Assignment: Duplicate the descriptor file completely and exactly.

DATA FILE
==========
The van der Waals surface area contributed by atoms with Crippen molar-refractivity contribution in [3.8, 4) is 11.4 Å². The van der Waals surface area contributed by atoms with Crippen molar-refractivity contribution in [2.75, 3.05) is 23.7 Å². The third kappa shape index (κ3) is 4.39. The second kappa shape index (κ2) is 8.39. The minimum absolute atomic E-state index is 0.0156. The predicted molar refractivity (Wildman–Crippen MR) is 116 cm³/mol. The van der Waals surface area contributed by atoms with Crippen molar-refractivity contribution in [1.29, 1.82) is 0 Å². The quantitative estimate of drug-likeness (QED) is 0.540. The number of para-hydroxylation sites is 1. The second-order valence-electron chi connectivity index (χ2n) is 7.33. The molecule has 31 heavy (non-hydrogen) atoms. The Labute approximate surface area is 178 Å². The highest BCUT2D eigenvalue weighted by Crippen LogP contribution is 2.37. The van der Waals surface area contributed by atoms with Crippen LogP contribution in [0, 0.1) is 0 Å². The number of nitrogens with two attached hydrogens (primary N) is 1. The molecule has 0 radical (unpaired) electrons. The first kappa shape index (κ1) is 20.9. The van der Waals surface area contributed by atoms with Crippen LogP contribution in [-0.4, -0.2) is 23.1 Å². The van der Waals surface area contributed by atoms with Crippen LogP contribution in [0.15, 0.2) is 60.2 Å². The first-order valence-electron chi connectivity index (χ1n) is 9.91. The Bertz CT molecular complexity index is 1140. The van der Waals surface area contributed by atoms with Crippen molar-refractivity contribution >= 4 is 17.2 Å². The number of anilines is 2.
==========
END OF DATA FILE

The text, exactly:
The van der Waals surface area contributed by atoms with Crippen molar-refractivity contribution in [3.8, 4) is 11.4 Å². The van der Waals surface area contributed by atoms with Crippen molar-refractivity contribution in [2.75, 3.05) is 23.7 Å². The third kappa shape index (κ3) is 4.39. The second kappa shape index (κ2) is 8.39. The minimum absolute atomic E-state index is 0.0156. The predicted molar refractivity (Wildman–Crippen MR) is 116 cm³/mol. The van der Waals surface area contributed by atoms with Crippen molar-refractivity contribution in [1.29, 1.82) is 0 Å². The quantitative estimate of drug-likeness (QED) is 0.540. The number of para-hydroxylation sites is 1. The second-order valence-electron chi connectivity index (χ2n) is 7.33. The molecule has 31 heavy (non-hydrogen) atoms. The Labute approximate surface area is 178 Å². The highest BCUT2D eigenvalue weighted by Crippen LogP contribution is 2.37. The van der Waals surface area contributed by atoms with Crippen LogP contribution in [0, 0.1) is 0 Å². The number of nitrogens with two attached hydrogens (primary N) is 1. The molecule has 0 radical (unpaired) electrons. The first kappa shape index (κ1) is 20.9. The van der Waals surface area contributed by atoms with Crippen LogP contribution in [-0.4, -0.2) is 23.1 Å². The van der Waals surface area contributed by atoms with Crippen LogP contribution in [0.15, 0.2) is 60.2 Å². The first-order valence-electron chi connectivity index (χ1n) is 9.91. The Bertz CT molecular complexity index is 1140. The van der Waals surface area contributed by atoms with Crippen molar-refractivity contribution >= 4 is 17.2 Å². The number of anilines is 2.